Decisions, Decisions

November 24, 2011

in Nepal, Philanthropy

Maya by Tara

Maya. photo credit: Tara Bider

Thanks to our donors, Changing Lives Nepal raised enough money this summer to send Maya to school for a year, perhaps two. In Nepal, however, money is just the beginning of a solution. I started considering how we could best ensure Maya’s future.

Maya is about 5 years old now. The family at Sunrise Lodge wanted to send her to a boarding school in Kathmandu (which is not uncommon, even at a young age), but I was concerned that she was too young to be placed in a hostel. She needed love and a family as much as an education. I was also worried about what would happen when her scholarship ran out. Could we raise more money every year? Not just for two or three years, but for 10+ years? I’m already committed to the future of 13 children at our Children’s Home. Could I guarantee that I’d be able to support Maya to maturity also? It seemed better to find a permanent placement for her. Our own orphanage just took 3 new children and is full, plus I knew the Sunrise family would never send her off to a rural area unknown to them. They wanted her to have a Kathmandu education or else they’d keep her at their home.

Maybe their home was the best option? It was possible, but the Sunrise family were preoccupied with the new child they were adopting as their own. The public government primary school 30 minutes away wasn’t going to offer much in the way of education, plus they had not enrolled her for this year. I was concerned Maya wasn’t getting the attention that she needed, and that was later confirmed as she hugged me and clung to me this fall.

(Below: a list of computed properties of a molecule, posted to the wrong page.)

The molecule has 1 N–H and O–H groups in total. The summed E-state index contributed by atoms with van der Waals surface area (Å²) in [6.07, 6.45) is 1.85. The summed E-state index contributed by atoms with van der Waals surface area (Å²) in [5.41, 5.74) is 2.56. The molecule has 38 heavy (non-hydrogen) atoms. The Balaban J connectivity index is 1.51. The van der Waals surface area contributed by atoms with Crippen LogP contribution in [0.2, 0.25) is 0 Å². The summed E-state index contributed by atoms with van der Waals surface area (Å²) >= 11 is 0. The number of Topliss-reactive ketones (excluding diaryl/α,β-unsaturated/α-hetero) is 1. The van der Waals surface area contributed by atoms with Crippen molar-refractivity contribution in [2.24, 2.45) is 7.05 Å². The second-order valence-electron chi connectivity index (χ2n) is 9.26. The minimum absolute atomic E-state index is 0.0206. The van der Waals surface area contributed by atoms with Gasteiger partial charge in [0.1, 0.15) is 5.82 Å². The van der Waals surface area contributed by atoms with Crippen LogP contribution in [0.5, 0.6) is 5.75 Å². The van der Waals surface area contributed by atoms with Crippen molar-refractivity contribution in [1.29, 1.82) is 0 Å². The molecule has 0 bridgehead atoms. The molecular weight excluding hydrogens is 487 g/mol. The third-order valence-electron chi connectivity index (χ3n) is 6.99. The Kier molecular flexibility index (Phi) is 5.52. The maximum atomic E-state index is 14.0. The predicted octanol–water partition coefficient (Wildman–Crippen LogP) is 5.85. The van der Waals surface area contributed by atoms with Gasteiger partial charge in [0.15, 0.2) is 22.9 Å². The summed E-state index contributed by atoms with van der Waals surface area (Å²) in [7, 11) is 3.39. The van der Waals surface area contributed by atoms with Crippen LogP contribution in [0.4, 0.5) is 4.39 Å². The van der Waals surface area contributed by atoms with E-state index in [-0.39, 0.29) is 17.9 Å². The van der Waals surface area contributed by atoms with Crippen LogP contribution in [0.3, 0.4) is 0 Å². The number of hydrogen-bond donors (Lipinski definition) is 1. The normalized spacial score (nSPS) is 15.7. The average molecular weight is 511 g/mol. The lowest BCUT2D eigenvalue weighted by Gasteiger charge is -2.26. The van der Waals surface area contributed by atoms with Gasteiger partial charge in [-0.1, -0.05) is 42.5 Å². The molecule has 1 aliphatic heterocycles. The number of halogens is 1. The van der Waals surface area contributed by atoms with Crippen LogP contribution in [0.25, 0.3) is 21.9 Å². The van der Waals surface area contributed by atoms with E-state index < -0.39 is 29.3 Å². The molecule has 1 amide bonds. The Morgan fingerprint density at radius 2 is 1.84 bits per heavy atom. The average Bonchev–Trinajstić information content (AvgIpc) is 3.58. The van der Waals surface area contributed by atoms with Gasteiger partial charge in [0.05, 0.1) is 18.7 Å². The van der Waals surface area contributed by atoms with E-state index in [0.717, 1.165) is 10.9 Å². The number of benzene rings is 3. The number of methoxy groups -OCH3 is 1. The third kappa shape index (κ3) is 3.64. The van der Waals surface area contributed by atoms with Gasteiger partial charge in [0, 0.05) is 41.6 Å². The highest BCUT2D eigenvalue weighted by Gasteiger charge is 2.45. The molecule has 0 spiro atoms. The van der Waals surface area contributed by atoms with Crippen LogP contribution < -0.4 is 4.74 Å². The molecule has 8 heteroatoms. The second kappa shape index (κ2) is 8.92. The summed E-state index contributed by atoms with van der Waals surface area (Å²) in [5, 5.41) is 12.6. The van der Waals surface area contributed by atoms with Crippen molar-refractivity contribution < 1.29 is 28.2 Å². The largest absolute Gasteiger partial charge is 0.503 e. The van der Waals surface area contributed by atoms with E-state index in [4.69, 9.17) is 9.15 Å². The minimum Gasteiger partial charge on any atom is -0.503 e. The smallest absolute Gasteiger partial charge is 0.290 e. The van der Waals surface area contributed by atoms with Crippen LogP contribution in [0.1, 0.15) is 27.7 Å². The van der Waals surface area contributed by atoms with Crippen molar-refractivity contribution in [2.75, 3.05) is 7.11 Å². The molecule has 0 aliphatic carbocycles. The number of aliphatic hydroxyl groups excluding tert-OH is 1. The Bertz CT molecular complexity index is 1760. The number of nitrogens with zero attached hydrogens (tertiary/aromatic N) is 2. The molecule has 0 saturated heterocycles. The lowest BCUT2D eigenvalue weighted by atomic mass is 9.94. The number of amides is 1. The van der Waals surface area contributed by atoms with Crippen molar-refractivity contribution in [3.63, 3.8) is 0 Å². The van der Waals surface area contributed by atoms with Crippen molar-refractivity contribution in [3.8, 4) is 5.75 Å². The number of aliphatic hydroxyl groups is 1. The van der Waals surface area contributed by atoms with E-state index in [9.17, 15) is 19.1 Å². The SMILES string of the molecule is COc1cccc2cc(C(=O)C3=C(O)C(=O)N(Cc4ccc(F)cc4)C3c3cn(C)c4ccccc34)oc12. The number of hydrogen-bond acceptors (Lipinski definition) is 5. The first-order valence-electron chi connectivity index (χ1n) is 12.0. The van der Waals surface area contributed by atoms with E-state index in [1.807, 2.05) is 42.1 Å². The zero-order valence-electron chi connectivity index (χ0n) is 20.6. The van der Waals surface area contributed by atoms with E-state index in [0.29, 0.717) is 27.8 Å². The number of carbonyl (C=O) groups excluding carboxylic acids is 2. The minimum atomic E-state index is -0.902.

Maybe an orphanage in Kathmandu? That could be difficult. In Nepal, the word “orphanage” conjures up notions of children in dark, cramped rooms, eating poor food, and directors who pocket funds. Too many orphanages in Nepal are run like a business, cutting costs and taking out profits.

I started looking for an organization I could trust and finally found one through friends. Ama Ghar is a modern orphanage just outside Kathmandu. It is run by an American woman who lives there and has a good ratio of staff to kids. If they took Maya, she would have a beautiful village-type environment, good house mothers, good nutrition, and a private education. I contacted them, told them all about Maya, and they accepted her.

The Sunrise family, however, wasn’t so excited. When I mentioned an orphanage on the phone this summer, I’m sure they envisioned the poor conditions I’ve described. It wasn’t until I reached Phakding this fall with my trek group that I was able to see Maya and the family and explain the situation to see if they would really accept the placement and send her to Kathmandu.

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